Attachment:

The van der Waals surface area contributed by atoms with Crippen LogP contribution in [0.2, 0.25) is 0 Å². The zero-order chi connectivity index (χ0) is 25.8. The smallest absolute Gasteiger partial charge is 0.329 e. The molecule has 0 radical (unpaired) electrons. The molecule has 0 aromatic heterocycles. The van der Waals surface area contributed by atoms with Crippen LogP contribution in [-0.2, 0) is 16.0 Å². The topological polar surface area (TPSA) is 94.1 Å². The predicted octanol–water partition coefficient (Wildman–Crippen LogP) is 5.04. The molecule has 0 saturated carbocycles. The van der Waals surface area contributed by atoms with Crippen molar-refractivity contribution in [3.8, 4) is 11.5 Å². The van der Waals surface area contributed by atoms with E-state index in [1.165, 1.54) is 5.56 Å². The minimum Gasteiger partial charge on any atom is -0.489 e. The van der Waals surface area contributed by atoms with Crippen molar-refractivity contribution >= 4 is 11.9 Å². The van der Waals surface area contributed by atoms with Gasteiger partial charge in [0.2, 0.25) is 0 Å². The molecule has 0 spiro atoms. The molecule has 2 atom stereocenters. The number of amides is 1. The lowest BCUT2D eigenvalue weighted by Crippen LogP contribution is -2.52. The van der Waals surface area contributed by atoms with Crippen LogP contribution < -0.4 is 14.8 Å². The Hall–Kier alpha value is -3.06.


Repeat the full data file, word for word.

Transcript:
The van der Waals surface area contributed by atoms with Crippen LogP contribution in [0.2, 0.25) is 0 Å². The zero-order chi connectivity index (χ0) is 25.8. The smallest absolute Gasteiger partial charge is 0.329 e. The molecule has 0 radical (unpaired) electrons. The molecule has 0 aromatic heterocycles. The van der Waals surface area contributed by atoms with Crippen LogP contribution in [-0.2, 0) is 16.0 Å². The topological polar surface area (TPSA) is 94.1 Å². The predicted octanol–water partition coefficient (Wildman–Crippen LogP) is 5.04. The molecule has 0 saturated carbocycles. The van der Waals surface area contributed by atoms with Crippen molar-refractivity contribution in [3.8, 4) is 11.5 Å². The van der Waals surface area contributed by atoms with E-state index in [1.165, 1.54) is 5.56 Å². The minimum Gasteiger partial charge on any atom is -0.489 e. The van der Waals surface area contributed by atoms with Crippen molar-refractivity contribution >= 4 is 11.9 Å². The van der Waals surface area contributed by atoms with Gasteiger partial charge in [0.2, 0.25) is 0 Å². The molecule has 0 spiro atoms. The molecule has 2 atom stereocenters. The number of amides is 1. The lowest BCUT2D eigenvalue weighted by Crippen LogP contribution is -2.52. The van der Waals surface area contributed by atoms with Crippen LogP contribution < -0.4 is 14.8 Å². The Hall–Kier alpha value is -3.06.